As military tanks rolled in the streets of Bamako, Dakar was gearing for a titanic election rerun pitying the aging Abdulahi Wade and his relatively youthful former Prime Minister, Macky Sall.
In Bamako, junior military officers chose to throw out their former Commander in Chief, President Amadou Toumani Toure, just a month before he could have democratically retired from active politics. Ironically, this deposed president was a former army commander who overthrew a Malian military dictator in 1991, restored democracy in a year and left office to disappear from public life for a decade. When he reemerged as a civilian, he contested elections and won. When he did win, he received that important phone call from his worthy opponent to congratulate Toure and concede defeat.
This time round, soldiers used a lame excuse that the Tuareg rebels from the North were gaining ground trying to overthrow the Malian government because soldiers had not been equipped with modern fighter military hardware.
What ordinary Malians could not understand was why soldiers chose to harass and intimidate civilians as they went on a looting spree on the streets of Bamako instead of focusing on fighting rebels in the North.
If indeed soldiers had genuine grievances against President Toure, why did they overthrow him knowing full well that he had just weeks to retire? Or was this a coup against civilians that were gearing up to succeed Toure? Is it the reason all the opposition parties have been vocal in opposing the coup?
Whatever the real reasons the soldiers rolled tanks against a civilian government on the streets of Bamako, the fact still remains that their actions have reversed democratic gains in that country for two decades. Now they have to start all over again where Mali was in 1991.
Looking at a barrage of condemnations from Africa, Europe and North America, one gets the feeling that this coup was ill- timed and occurred when the world, including Africa had moved on. Coups are no longer fashionable.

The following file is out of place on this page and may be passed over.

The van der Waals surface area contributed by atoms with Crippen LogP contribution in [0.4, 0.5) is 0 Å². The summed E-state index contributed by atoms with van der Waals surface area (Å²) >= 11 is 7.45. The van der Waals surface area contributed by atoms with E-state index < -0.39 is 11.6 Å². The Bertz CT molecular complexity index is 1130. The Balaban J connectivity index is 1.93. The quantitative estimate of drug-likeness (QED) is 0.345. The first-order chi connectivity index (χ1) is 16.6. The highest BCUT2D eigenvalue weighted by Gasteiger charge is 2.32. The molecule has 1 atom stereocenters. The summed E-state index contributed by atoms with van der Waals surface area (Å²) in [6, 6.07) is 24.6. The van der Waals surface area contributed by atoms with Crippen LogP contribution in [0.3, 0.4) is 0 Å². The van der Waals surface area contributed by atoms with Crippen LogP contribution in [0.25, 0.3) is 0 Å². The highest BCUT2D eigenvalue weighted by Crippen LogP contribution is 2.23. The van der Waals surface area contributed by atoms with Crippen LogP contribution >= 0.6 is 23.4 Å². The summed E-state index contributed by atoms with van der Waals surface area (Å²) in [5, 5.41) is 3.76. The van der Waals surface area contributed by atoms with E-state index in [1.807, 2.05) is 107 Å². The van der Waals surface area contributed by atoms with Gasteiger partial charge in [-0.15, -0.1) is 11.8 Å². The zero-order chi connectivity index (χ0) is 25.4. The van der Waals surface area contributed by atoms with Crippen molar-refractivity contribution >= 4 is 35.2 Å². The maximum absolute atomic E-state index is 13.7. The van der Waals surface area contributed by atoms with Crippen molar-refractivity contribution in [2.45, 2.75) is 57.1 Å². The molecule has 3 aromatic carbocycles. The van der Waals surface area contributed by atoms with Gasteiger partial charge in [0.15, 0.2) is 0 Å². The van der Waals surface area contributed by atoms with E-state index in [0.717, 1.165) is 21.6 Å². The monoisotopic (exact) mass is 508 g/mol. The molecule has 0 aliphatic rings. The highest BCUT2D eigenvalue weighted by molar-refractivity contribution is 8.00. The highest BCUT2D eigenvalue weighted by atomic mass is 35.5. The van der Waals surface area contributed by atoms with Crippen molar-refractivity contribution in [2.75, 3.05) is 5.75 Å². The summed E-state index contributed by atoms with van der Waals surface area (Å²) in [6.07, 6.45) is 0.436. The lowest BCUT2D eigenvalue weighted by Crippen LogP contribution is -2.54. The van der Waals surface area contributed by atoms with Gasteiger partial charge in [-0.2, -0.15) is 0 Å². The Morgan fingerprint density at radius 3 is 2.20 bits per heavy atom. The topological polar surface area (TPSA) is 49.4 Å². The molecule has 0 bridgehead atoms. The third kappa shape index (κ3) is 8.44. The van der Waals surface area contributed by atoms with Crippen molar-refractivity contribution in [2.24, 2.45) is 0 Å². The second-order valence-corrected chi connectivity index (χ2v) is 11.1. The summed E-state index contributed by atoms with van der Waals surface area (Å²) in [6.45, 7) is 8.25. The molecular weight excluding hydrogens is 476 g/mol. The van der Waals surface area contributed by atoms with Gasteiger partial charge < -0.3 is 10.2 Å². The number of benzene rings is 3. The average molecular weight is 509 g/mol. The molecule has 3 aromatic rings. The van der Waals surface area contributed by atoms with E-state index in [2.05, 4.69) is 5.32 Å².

Next door in Senegal, there was another kind of coup. In this regime change, there were no military tanks barricading the presidential palace. It was a people’s coup through the power of the ballot rather than the bullet. Senegalese came out in their millions to hand the aging Abdulahi Wade a devastating defeat from his younger compatriot who once served as the old man’s prime minister. And when the results were counted in this country of 12 million people, Wade could only manage a paltry 30% of the votes cast. Macky Sall had run away with the prize.
However, despite earlier acrimonious campaign period that forced a rerun, Wade had the presence of mind to know when to quit with a little dignity still left. He saw the results on TV, picked a phone and called his former premier to congratulate Sall and concede defeat in the process. That is the way it should be in civilized and mature democracies. You win some; you lose some. And when you lose, you acknowledge the winner and move on.
Violent as we may be perceived to be in Kenya, we indeed had a similar election in December 2002. In that year, the top contenders were Uhuru Kenyatta of KANU and Mwai Kibaki of NARC. When Uhuru realized he had lost by over 67%, he called a press conference at the Serena Hotel and conceded defeat and phoned Mwai Kibaki to congratulate him. At that moment, we were very proud of Uhuru Kenyatta and congratulated him for being a statesman and a democrat. On that day, many of us were convinced that Uhuru stood a very good chance of leading Kenya at a later date.
Had we repeated the same civility in 2007 rather than going to war with ourselves, we would today be celebrating a decade of democratic governance. However in 2007, our political class refused to concede defeat and chose to steal our votes. It is this theft that was an affront to the citizens of Kenya. Their anger was a display of rage on our streets that reverberated across Africa and the rest of the world.
Had our politicians chosen the path of democracy like Wade did in Senegal early this week, Kenya would today not be having its citizens languishing in refugee camps in Uganda with thousands more still internally displaced in various parts of Kenya. Had Kenya chosen democracy rather than old fashioned political fraud, we would not have lost 1500 Kenyans in senseless killings. More importantly we would today not be sending our citizens to The Hague for trial.
As we analyze the contrasting events in Bamako and Dakar, let us in this region aspire to be like Senegal and shun the rebels in Mali. We must manage our democratic transitions with maturity if we want to be respected by the rest of the world. Our fate and destiny is in our hands. Let us not disrupt our societies with silly coups then blame it on this or that super power; this or that former colonizer.